Dr. Richard S. Hess

Old Testament Questions from the desk of Dr. Richard S. Hess

Some Reflections on Genesis 1-3 and a Critique of an Egalitarian Interpretation

Richard S. Hess
May 2009

Mr. J. Ligon Duncan III’s article appeared some three years ago (accessed online May 3, 2009 at http://www.cbmw.org/Resources/Book-Reviews/Equality-with-and-without-Innocence-by-Richard-S-Hess-from-Discovering-Biblical-Equality). It was apparently the concern of the Journal of Biblical Manhood and Womanhood to provide responses to each of the chapters appearing in the volume edited by Robert W. Pierce, Rebecca M. Groothuis, and Gordon D. Fee, Discovering Biblical Equality: Complementarity without Hierarchy (Downers Grove: IVP, 2004). That so much labor should be expended on a single volume is itself a testament to the importance and the impact of the Pierce, Groothuis, and Fee work.

Download a copy of Equality With and Without Innocence (200kb PDF)

It is not clear why Mr. Duncan was chosen to respond to my contribution in that volume, “Equality with and without Innocence: Genesis 1–3” (pp. 79-95). As best I can tell Mr. Duncan is a theologian rather than a biblical scholar. This may explain why not once in his analysis of my essay does he choose to address any of the Hebrew arguments. Yet these arguments are critical for the strength or weakness of any interpretation of the Genesis text. Instead, Mr. Duncan chooses to emphasize his commitment to divine inspiration as defined by texts in the New Testament. Indeed, the first two pages of his article seem entirely devoted to multiple assertions and quotations of this doctrine from the New Testament. This is coupled with the second sentence of his essay where we learn that “the apostle Paul gives us the definitive, inspired, new covenant expositions and applications of this passage to the issue of male-female role relationships in the church in 1 Timothy 2-3, and in marriage and family in Ephesians 5.” Mr. Duncan does not wish to argue the interpretation of Genesis 1-3 on the merits of the text itself, but to pre-empt the Reformation tradition of grammatical-historical exegesis by an appeal to a rationalistic understanding of a surface reading of some New Testament texts. Indeed, the logic of his argument would not require going beyond his first paragraph. Genesis 1-3 cannot stand by itself but must be accepted as dependent on and ancillary to the New Testament texts. Yet this is not the logic of either the canon or the progress of divine revelation. Nor does it affirm the integrity of key biblical texts to stand on their own. Indeed, this method hearkens back to Marcion and the ancient heresy that failed to ascribe full inspiration to the whole of Scripture. Mr. Duncan “doth protest too much” in his repeated assertions of divine inspiration. They are less a consistent method that he adopts and more a cover for his interpretation of the New Testament at the expense of the Old Testament. Thus the methodology is deeply flawed from the beginning: it neither follows the historical grammatical interpretation of the full canon of Scripture as affirmed by orthodox Christian tradition, nor does it address the specific grammatical and historical interpretations of the Hebrew text on which the basis of my own essay rests. Mr. Duncan ignores the former in order to privilege his own interpretation of selected New Testament texts; and he avoids the latter, betraying neither awareness of the Hebrew text nor a grasp of the nature of my arguments.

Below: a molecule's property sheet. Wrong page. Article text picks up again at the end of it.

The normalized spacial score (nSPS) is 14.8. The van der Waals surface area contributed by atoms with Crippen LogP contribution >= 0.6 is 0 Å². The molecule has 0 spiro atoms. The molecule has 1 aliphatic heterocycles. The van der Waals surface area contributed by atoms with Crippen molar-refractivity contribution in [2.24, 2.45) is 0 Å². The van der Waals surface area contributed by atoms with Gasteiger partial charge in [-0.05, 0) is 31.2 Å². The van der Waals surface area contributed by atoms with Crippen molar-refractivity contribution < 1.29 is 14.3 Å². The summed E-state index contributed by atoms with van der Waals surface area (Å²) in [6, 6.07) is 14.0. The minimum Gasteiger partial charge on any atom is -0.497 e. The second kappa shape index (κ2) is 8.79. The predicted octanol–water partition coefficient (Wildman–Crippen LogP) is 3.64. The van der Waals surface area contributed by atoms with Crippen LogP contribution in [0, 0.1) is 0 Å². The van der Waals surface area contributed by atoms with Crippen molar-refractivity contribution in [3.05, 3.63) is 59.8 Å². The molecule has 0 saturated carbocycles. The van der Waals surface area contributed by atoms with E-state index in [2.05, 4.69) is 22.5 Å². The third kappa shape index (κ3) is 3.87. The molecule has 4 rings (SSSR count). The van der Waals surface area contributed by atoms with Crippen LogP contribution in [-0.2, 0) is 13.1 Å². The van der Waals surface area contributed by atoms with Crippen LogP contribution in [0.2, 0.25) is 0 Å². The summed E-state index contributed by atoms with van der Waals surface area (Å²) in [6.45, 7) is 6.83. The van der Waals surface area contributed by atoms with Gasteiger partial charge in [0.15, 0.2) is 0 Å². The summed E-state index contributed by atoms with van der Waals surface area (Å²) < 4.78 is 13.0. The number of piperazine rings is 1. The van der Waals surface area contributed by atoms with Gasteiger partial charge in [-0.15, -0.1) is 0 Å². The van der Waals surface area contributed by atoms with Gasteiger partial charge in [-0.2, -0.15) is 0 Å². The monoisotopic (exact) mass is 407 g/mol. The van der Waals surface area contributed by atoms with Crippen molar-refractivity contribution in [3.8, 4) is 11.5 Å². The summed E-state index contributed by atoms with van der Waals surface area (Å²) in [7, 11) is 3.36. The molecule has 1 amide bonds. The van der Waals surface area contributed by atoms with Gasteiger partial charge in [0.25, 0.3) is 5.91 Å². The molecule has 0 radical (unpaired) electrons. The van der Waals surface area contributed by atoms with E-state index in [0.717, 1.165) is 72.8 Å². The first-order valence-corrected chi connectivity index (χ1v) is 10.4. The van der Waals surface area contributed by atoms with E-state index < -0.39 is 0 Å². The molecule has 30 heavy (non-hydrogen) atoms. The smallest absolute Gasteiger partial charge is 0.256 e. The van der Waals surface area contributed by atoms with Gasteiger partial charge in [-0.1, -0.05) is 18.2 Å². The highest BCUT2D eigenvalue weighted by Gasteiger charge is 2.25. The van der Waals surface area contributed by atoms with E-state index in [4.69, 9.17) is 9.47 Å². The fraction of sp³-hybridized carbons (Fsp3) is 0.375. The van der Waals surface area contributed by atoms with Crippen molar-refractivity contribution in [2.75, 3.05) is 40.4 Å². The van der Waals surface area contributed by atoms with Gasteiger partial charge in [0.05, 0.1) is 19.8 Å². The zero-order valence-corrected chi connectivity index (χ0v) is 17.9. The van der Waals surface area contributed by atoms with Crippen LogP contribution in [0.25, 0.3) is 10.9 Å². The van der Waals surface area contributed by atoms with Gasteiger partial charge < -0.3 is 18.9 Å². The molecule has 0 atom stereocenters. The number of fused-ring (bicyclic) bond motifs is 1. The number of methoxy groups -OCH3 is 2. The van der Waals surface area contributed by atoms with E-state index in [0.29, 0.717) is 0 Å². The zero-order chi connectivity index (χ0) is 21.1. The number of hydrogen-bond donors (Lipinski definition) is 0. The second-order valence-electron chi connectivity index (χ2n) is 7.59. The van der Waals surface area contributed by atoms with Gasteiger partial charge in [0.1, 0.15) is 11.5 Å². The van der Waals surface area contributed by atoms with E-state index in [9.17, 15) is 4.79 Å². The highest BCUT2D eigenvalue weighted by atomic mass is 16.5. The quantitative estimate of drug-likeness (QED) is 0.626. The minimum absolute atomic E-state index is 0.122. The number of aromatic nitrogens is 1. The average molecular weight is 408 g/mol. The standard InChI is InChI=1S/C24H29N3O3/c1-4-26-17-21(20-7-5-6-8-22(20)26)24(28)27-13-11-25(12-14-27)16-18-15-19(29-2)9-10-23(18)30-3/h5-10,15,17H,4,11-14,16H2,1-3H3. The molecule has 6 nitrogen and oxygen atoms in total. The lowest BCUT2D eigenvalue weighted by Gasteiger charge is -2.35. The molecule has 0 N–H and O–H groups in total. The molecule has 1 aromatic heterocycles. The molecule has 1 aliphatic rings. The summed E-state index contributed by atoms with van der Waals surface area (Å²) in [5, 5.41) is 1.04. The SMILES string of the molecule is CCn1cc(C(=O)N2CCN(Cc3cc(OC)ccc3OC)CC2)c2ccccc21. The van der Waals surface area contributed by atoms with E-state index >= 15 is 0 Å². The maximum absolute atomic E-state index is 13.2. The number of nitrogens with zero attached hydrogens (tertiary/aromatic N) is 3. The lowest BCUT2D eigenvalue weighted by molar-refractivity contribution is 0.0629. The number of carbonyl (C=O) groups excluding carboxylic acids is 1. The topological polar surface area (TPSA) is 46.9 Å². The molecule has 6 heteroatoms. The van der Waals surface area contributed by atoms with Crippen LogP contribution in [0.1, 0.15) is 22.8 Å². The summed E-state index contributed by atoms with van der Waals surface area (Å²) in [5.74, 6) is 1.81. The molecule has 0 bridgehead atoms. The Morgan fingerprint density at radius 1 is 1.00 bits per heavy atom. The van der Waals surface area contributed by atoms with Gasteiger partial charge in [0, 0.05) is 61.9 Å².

Mr. Duncan stresses that my essay lacks “significant positive affirmation for our lives together as man and woman.” He does not mention my observations: (1) that Genesis 1:26 “anticipates the story of Genesis 2 and the harmony enjoyed by the man and the woman”; (2) that “chapter 2 explains humanity’s special relationship with God by focusing on ‘the man’ and exploring the harmonious relationships that he enjoyed with his God, his work, his world and his partner”; and (3) that chapter 3 describes the breakdown of this harmony caused by sin and yet does not see this breakdown as irreparable. Does Mr. Duncan not regard my repeated emphasis on the harmony of the relationship between the man and the woman (mentioned twelve times in the essay and twice in the footnotes) a “significant positive affirmation”? Perhaps he sees harmonious relationships as somehow negative. I do not know. However, the absence of any awareness of my emphasis on harmony leads me to suspect that a careful reading of my essay was not a focus of Mr. Duncan’s concern. Far from being “unfriendly ground for egalitarians,” Genesis 1-3 is the starting point and foundation from which all exegetical arguments regarding the nature of women, men, and their relationships should proceed.

In his fourth paragraph of his response Mr. Duncan wishes somehow to accuse me of not adhering to a belief in verbal plenary inspiration. His case rests upon my argument that the term ’adam was part of the pre-biblical language of Hebrew that was adopted and used in the Old Testament. This was the term for the human species in Hebrew, and there was no other so used. Mr. Duncan, after citing many New Testament verses on inspiration, seeks to indict me for failing to appreciate the “further theological significance” of the term as a male term that God decided to use to show the functional superiority of males over females. Yet, despite all of his assertions of divine inspiration, Mr. Duncan’s argument fails to successfully conclude anything because I never deny the theological significance of the term (something he is never able to demonstrate in his attack on my work). Rather, I deny that there is an inherent masculine intention to affirm male functional superiority in Genesis 1, in the history of the use of ’adam, and in the many other biblical occurrences of ’adam in the Bible that refer to humanity in general. This conclusion rests on a study of the biblical and extra-biblical usage of the term; something Mr. Duncan never addresses nor challenges in his critique. Instead, he assumes what he seeks to prove; a classic example of a circular argument and unfortunately a method that will recur in his essay.